Cohabitation and Couples
Keeping with American tradition, the American dream can be defined as finding your one true love, moving into a big house with a white picket fence, a big yard, kids, pets, and all that jazz that accompanies. Before a couple can move forward to fulfilling the, “American dream,” they need to test the waters with their partner. Today this is known as cohabitation, or moving in with one another before marriage. Today, there are 7. 5 million couples that are currently participating in a cohabitating arrangement.
According to Meg Jay, a clinical Psychologist, that number has increased exponentially from its 1960 mark of 450,000 couples that cohabit with one another. In her article, “The Downside of Cohabiting Before Marriage,” Jay writes several reasons as to why more couples are willing to move in with one another before marriage. “This Shift has been attributed to the sexual revolution and the availability of birth control, and in our current economy, sharing the bills makes cohabiting appealing,” (Jay).
Cohabitation and Couples Essay Example
Couples cohabit with one another to gauge if they are truly capable of living with one another for the rest of their lives. However, contrary to what meets the eye, initially, cohabitation actually creates an adverse effect to its intended purpose. Cohabitation leads many prospecting couples and actual cohabiting families down a long, dark road of unhappiness and heartbreak. A Nationwide study conducted by The National Marriage Project, in 2001, found that almost fifty-percent of adults in their twenties, would not marry someone unless if he or she moved in together first (Jay).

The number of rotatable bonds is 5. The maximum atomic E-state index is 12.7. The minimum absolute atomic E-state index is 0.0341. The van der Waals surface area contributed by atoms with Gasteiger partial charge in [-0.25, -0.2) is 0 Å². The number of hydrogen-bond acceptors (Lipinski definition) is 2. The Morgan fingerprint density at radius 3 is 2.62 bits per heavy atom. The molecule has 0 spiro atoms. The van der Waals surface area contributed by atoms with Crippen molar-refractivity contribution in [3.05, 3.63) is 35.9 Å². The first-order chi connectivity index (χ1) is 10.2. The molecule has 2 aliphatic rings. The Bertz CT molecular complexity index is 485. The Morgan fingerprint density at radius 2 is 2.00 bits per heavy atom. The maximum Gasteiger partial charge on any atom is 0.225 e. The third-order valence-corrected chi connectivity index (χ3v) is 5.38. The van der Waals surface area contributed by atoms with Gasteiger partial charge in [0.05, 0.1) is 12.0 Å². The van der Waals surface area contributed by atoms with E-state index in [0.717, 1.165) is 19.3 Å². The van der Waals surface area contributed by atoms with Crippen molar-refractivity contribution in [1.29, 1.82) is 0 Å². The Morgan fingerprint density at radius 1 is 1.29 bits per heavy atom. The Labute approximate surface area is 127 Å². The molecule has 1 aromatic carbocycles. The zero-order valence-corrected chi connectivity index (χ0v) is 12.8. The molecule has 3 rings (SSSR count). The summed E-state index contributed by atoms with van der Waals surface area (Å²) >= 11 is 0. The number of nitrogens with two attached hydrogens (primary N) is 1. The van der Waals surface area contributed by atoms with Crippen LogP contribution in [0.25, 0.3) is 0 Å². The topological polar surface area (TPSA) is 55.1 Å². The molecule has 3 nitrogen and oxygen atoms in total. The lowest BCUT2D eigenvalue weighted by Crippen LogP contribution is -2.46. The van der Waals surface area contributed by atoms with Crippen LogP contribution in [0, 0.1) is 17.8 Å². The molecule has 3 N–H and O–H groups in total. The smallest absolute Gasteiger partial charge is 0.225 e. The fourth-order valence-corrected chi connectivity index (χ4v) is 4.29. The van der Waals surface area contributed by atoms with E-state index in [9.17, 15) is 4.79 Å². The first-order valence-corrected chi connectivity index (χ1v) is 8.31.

Jay writes, “About two-thirds said they believed that moving in together before marriage was a good way to avoid divorce. ” This idea of taking your partner on a, “test-drive,” to prevent negative situations down the road, is wrong. “Couples who cohabit before marriage (and especially before an engagement or an otherwise clear commitment) tend to be less satisfied with their marriages – and more likely to divorce – than couples who do not. These negative outcomes are called the cohabitation effect.
Couples usually move in with one another before they can even discuss what cohabitation actually entails. Researchers call this, “sliding, not deciding,” (Jay). Couples move quickly, “from dating, to sleeping over to sleeping over a lot, to cohabitation,” (Jay). It happens rather swiftly. It makes sense, especially with how dire the economy has been in recent years. Split the costs associated with living in half. These costs are known as setup costs. Couples share the price of an apartment, they split the amenities, and maybe they buy a dog or some other pet.
Before couples realize it, they are locked in with one another. Sharing an apartment, bills, pets, and whatever else may come along actually prevents couples from getting out of a bad relationship. This is what being, “locked in,” refers to. Couples become so dependent on one another, and get overly acquainted with one another that it feels easier to them to stay in a bad relationship rather than leave when they become severely unhappy with their arrangement. The “switching,” costs become too expensive one could say.